In a tragic incident that has raised concerns about the safety of Peloton equipment, Johanna Furtado has filed a lawsuit claiming that her son, Ryan Furtado, was killed by a Peloton bike. According to the lawsuit, Ryan, a 32-year-old New York City man, was exercising on his Peloton bike when the equipment fell on him and severed his carotid artery, resulting in his death. The incident occurred in January 2023 while Ryan was completing a “core” workout that required him to dismount from the bike and perform exercises on the floor.
The lawsuit alleges that when Ryan attempted to rise from the floor, he used the bike to assist him, but the equipment allegedly "spun around and impacted him on his neck and face, severing his carotid artery in his neck, killing him instantly." The New York Police Department found Ryan with the bike still resting on his neck and face. The lawsuit, filed in March in New York Supreme Court, seeks damages for various non-economic damages, medical expenses, and the cost of past and future medical and psychiatric care.
This incident comes amid previous safety concerns surrounding Peloton equipment. Earlier this year, Peloton recalled 2.2 million bikes with seat posts that could break off during use, as well as treadmills that caused injuries to children and resulted in one fatality. Johanna Furtado alleges that Peloton failed to adequately warn users about the risks associated with their equipment and did not properly test the bike's stability during certain exercises.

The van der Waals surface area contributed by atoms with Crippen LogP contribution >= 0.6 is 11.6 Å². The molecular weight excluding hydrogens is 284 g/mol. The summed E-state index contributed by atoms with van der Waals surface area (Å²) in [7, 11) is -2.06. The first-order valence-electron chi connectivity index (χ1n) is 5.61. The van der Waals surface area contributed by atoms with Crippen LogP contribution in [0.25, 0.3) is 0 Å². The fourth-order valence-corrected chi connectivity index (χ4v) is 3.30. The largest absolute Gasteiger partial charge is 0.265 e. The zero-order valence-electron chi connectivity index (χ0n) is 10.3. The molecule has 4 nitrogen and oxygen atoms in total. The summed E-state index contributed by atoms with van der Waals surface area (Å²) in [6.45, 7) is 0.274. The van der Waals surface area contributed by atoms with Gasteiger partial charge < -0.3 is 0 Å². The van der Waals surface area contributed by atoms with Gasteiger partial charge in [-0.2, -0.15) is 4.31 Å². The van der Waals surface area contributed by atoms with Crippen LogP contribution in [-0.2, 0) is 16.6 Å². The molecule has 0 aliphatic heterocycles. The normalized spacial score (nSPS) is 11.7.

According to the lawsuit, the bike included only one warning label, located on the front right leg. Johanna Furtado argues that more warning labels should have been placed on the stem and base of the bike to adequately inform users about potential injuries that could occur while using the bike to pull oneself up from the floor during a workout.
In response to the lawsuit, Peloton expressed its condolences to the Furtado family and emphasized that the health and safety of its members are a top priority. Peloton maintains that the accident was a result of Ryan's own negligence or the negligence of other parties, for which Peloton is not responsible.
Ryan Furtado, originally from Maui, graduated from the University of Redlands and worked as a senior customer success manager for Demandbase, a sales and marketing company. His sudden death in Brooklyn, New York, where his life was flourishing, has left his family and friends devastated. Ryan is remembered for his kind heart, witty humor, and zest for life, which will be deeply missed.
This lawsuit highlights the ongoing concerns about the safety of Peloton equipment and raises questions about the effectiveness of the company's warning labels and testing procedures. Peloton's exercise equipment has faced multiple recalls in recent years, posing potential financial and reputational risks to the company. Shares of Peloton were down about 3% following the news of the lawsuit.
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